Can’t Afford to Live in Boston? Live Here Instead.
Boston has become one of the most expensive places to live in the country. Want the perks with a lower price tag? Check out these cities.
There's no question that Boston has a lot to offer. From historic houses to Tea Party reenactments, evidence of the city’s role in American history is alive and well, giving the red-cobbled streets a distinctly New England charm. But the city is anything but stuck in the past. Nearby universities, including Harvard, MIT and Tufts, lend a young energy to the metropolitan area — and along with it, a variety of cool restaurants, music venues and shopping. You’ll also find world-class healthcare at the city’s many top hospitals and beautiful scenery in the iconic public parks dotting the area.
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There's just one problem: Boston is expensive. Like, really expensive. With a median home sale price of $615,000 and a median rent of $3,000, most prospective residents are unlikely to nab that coveted brownstone overlooking the Public Gardens. But not to fear! A number of smaller cities and suburbs in the area give you easy access to Boston, while offering their own individual appeal. In fact, if you ask many young self-proclaimed Bostonians where they really live, they’re likely to say that they technically live in nearby Medford, Waltham or even Worcester, where the rent isn’t quite so steep. Not only are these alternatives cheaper, but they also happen to be great places to live and work in their own right — and most are linked to the big city by public transit, should you need it:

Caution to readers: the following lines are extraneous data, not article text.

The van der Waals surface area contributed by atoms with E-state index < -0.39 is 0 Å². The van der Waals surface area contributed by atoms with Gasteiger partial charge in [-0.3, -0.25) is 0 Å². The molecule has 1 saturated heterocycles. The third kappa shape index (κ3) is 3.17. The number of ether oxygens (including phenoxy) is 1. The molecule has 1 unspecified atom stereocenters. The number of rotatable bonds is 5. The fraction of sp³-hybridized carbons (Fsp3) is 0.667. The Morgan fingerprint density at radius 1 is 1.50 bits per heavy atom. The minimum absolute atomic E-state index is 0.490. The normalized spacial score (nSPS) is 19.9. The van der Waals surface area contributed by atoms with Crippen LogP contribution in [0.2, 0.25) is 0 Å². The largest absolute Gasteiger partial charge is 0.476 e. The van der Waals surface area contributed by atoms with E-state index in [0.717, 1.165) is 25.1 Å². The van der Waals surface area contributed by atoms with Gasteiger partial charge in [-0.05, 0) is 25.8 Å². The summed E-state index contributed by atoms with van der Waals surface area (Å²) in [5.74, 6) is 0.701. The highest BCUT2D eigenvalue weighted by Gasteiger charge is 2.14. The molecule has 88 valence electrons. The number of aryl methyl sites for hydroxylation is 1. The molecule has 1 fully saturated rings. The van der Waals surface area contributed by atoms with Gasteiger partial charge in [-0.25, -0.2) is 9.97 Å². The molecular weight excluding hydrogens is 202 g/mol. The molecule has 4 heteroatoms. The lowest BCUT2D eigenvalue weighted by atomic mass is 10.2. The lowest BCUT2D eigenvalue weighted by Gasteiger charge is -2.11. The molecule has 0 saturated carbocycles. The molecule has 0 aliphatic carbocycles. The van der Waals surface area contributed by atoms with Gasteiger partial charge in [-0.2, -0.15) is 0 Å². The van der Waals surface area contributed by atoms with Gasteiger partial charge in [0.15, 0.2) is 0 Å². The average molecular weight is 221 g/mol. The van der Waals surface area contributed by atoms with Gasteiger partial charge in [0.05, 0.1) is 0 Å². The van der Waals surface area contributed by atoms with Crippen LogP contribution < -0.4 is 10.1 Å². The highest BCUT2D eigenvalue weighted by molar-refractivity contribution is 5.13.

You can drive or take the train from Worcester (pronounced "Wooster") to Boston in less than an hour, but the two cities have little in common. For one thing, it's a lot cheaper to live in Worcester — homes sell for a median price of $236,000, and the median rental cost is nearly $1,000 less, clocking in at $1,700 per month. For another, Worcester has a prime location in central Massachusetts that gives you easy access to both ends of the state, along with Providence, RI.